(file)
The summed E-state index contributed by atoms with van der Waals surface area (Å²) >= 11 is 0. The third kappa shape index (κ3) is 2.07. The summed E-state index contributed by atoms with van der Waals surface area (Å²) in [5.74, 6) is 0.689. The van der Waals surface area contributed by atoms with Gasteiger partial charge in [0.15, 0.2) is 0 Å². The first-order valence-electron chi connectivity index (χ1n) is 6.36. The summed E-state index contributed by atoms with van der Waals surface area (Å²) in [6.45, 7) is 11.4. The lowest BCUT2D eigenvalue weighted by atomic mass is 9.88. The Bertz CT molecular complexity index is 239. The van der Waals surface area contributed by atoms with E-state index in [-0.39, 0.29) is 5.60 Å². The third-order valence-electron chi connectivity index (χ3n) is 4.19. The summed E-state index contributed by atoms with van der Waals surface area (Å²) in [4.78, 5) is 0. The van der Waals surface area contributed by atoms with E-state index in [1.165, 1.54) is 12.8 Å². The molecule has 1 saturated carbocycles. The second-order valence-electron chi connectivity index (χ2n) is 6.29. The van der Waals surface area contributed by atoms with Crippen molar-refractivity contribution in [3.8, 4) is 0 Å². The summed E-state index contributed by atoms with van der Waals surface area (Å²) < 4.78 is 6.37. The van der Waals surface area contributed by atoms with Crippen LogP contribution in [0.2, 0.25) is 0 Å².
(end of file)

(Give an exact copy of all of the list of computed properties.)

The summed E-state index contributed by atoms with van der Waals surface area (Å²) >= 11 is 0. The third kappa shape index (κ3) is 2.07. The summed E-state index contributed by atoms with van der Waals surface area (Å²) in [5.74, 6) is 0.689. The van der Waals surface area contributed by atoms with Gasteiger partial charge in [0.15, 0.2) is 0 Å². The first-order valence-electron chi connectivity index (χ1n) is 6.36. The summed E-state index contributed by atoms with van der Waals surface area (Å²) in [6.45, 7) is 11.4. The lowest BCUT2D eigenvalue weighted by atomic mass is 9.88. The Bertz CT molecular complexity index is 239. The van der Waals surface area contributed by atoms with E-state index in [-0.39, 0.29) is 5.60 Å². The third-order valence-electron chi connectivity index (χ3n) is 4.19. The summed E-state index contributed by atoms with van der Waals surface area (Å²) in [4.78, 5) is 0. The van der Waals surface area contributed by atoms with E-state index in [1.165, 1.54) is 12.8 Å². The molecule has 1 saturated carbocycles. The second-order valence-electron chi connectivity index (χ2n) is 6.29. The van der Waals surface area contributed by atoms with Crippen molar-refractivity contribution in [3.8, 4) is 0 Å². The summed E-state index contributed by atoms with van der Waals surface area (Å²) < 4.78 is 6.37. The van der Waals surface area contributed by atoms with Crippen LogP contribution in [0.2, 0.25) is 0 Å².